I have seen this as more of a friend relation...so I have chosen to not be so formal because…it’s another person. This isn’t some [social work case in the public system].
    [Mentor, Interview 4]

    This more informal relationship was echoed by a mentor who underscored the spontaneity of interactions with their mentee (Multimedia Appendix 1). Although many of the mentors described permeable boundaries between the formal and informal, they also expressed concerns about intruding on their mentees’ personal spheres when using social media for communicating.

    Pay it Forward

    Both mentees and mentors articulated a need to share their knowledge and experiences—to pay it forward. The youths felt that they benefited from having a mentor, and several of them described wanting to share their experiences and knowledge with their fellow mentees, future mentees, or other youths who were not fortunate enough to have a mentor (Multimedia Appendix 1).

    Mentors also mentioned the desire to pay it forward as one reason for volunteering in the program. For example, some had mentors of their own at work or had prestigious jobs, and some felt a responsibility for sharing their knowledge and experience, in helping with integration in Norway (Multimedia Appendix 1) or in trying to help as many people as possible (Multimedia Appendix 1). Other mentors felt motivated by the possibility to share their own experiences of being new to a company, city, or country or by having been in similar circumstances as the mentee. These mentors recalled what it felt like to be young and uncertain of what direction to take in life or how to get there, and they felt a strong desire to help (Multimedia Appendix 1). Mentors also recognized the effect the relationship with mentees had on their own personal development and that they learned a lot not only about other people but also about themselves (Multimedia Appendix 1). However, this expectation of paying it forward sometimes conflicted with reality, as experienced by a mentor whose mentee had a broad network and significant resources before joining the program:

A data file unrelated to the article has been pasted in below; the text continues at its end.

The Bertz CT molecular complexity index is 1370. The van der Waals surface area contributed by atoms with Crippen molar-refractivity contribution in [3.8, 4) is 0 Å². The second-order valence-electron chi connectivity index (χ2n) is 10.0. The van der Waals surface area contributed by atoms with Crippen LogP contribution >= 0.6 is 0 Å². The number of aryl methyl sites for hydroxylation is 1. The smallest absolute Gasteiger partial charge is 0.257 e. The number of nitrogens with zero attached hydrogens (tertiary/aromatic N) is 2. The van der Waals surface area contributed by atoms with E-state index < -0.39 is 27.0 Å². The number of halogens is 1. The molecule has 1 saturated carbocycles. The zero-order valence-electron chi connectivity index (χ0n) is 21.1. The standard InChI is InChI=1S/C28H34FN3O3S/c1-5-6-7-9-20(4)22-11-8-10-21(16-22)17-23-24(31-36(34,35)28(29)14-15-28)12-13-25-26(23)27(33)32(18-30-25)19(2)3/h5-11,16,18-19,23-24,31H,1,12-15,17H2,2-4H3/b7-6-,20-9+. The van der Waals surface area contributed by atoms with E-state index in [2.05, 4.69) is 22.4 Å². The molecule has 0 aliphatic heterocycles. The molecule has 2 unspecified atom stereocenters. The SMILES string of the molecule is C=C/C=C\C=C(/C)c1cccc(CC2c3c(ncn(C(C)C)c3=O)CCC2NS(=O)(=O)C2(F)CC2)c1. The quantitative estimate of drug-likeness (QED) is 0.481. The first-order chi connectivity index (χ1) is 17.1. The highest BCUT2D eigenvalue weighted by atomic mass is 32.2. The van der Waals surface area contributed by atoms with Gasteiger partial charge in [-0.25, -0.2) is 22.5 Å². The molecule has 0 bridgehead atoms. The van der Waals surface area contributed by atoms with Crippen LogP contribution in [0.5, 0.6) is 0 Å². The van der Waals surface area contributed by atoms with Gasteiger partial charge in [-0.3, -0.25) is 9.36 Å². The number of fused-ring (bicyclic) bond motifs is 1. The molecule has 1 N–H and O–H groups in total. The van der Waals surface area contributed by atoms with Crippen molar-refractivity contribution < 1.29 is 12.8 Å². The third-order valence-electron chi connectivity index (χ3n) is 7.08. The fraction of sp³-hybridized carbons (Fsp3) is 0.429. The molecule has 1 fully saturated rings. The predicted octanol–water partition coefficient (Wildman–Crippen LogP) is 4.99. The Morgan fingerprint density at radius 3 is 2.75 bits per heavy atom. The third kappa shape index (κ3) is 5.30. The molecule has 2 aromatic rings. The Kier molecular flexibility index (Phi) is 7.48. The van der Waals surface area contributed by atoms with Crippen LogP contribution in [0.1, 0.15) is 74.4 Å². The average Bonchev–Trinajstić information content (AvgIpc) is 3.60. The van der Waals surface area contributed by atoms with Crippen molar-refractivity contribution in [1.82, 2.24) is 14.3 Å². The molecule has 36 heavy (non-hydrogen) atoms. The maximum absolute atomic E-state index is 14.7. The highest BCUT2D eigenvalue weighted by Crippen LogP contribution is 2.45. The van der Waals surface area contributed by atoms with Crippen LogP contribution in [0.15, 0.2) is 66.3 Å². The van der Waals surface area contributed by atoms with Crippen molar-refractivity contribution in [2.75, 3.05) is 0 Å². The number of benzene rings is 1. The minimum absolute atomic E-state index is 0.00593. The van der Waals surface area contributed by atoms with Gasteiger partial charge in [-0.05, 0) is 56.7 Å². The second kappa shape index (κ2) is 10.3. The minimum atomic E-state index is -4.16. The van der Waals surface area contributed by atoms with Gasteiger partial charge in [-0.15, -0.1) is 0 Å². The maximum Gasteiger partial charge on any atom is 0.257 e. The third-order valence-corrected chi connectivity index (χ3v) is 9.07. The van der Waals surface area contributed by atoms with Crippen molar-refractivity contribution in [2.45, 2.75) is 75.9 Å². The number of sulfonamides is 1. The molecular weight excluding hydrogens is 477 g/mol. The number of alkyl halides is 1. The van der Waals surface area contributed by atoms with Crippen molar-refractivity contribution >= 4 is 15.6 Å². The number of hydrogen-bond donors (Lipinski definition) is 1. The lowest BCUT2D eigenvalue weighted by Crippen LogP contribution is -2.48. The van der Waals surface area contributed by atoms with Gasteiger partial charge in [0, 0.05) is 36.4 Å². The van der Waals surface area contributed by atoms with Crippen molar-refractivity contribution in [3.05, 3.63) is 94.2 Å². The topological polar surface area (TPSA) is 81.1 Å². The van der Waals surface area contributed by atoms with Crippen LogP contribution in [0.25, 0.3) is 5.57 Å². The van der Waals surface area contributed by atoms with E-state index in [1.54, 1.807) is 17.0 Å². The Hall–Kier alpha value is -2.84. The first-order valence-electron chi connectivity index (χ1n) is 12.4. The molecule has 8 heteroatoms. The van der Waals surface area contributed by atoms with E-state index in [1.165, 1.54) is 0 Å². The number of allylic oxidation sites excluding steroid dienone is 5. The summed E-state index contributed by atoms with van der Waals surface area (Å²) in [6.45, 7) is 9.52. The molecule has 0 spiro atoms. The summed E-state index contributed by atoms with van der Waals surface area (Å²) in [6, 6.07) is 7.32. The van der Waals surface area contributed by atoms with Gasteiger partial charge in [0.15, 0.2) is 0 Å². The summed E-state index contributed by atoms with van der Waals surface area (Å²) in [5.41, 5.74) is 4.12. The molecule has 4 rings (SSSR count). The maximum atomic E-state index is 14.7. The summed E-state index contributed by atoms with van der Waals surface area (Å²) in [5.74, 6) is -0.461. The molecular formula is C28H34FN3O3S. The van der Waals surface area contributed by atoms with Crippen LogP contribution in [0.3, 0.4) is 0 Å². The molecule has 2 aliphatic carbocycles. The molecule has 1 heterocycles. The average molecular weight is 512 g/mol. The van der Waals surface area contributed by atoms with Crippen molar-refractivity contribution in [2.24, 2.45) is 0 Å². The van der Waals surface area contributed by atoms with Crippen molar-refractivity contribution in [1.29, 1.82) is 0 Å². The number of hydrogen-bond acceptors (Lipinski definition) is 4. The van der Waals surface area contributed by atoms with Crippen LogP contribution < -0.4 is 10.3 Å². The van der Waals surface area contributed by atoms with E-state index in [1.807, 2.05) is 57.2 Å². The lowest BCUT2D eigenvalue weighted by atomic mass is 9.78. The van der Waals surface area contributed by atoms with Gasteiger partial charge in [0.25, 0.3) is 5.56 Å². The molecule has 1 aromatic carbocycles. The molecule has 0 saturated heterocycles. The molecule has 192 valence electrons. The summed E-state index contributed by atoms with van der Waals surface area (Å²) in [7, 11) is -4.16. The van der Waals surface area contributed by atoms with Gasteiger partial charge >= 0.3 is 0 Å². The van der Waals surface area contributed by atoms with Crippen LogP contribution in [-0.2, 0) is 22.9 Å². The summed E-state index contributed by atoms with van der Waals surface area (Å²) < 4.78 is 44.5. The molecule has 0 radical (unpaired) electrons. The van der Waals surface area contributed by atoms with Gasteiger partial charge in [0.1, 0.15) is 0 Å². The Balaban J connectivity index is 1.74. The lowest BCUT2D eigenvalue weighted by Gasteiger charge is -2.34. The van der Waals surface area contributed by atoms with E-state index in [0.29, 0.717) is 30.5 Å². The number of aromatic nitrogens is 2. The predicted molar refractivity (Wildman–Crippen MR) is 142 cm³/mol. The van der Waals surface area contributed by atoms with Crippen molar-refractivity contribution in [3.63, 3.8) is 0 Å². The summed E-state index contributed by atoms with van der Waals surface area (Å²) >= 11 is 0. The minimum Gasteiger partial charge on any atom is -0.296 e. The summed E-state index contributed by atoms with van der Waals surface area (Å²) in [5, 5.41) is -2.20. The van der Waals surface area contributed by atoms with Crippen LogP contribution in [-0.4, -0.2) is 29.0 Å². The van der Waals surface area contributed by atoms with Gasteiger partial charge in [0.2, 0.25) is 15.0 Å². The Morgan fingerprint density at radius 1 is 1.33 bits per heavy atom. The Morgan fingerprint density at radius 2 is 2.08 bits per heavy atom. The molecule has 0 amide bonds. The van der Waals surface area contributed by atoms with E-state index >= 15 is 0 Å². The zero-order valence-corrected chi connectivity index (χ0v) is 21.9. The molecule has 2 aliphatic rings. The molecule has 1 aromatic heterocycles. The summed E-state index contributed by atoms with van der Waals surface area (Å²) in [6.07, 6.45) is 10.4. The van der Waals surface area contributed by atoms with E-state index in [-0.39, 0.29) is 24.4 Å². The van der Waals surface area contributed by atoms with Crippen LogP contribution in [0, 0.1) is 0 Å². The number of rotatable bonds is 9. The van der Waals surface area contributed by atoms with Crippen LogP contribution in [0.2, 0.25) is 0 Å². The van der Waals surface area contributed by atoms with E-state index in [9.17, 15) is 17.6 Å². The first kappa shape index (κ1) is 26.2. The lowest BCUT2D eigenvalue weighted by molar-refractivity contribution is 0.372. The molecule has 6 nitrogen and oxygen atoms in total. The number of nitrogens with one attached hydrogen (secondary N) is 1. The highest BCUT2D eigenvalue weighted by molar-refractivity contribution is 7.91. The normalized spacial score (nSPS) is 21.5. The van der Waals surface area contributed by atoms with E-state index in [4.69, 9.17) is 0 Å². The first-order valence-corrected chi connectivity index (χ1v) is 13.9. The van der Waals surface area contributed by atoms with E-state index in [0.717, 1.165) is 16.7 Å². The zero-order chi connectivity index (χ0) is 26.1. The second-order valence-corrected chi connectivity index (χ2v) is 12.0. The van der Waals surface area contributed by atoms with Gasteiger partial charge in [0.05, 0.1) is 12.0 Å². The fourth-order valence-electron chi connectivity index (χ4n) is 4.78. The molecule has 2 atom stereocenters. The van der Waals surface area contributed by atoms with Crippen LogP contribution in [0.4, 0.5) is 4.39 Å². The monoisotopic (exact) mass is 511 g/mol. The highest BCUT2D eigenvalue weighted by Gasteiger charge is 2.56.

I learned a lot about the daily life of youths in his situation, and the situation he has been in. I would have liked to have helped him more, but in a way, that is “egotistical altruism” or whatever you want to call it. That you wish you could do more. But it is of course only a good thing that he didn’t have a need for more.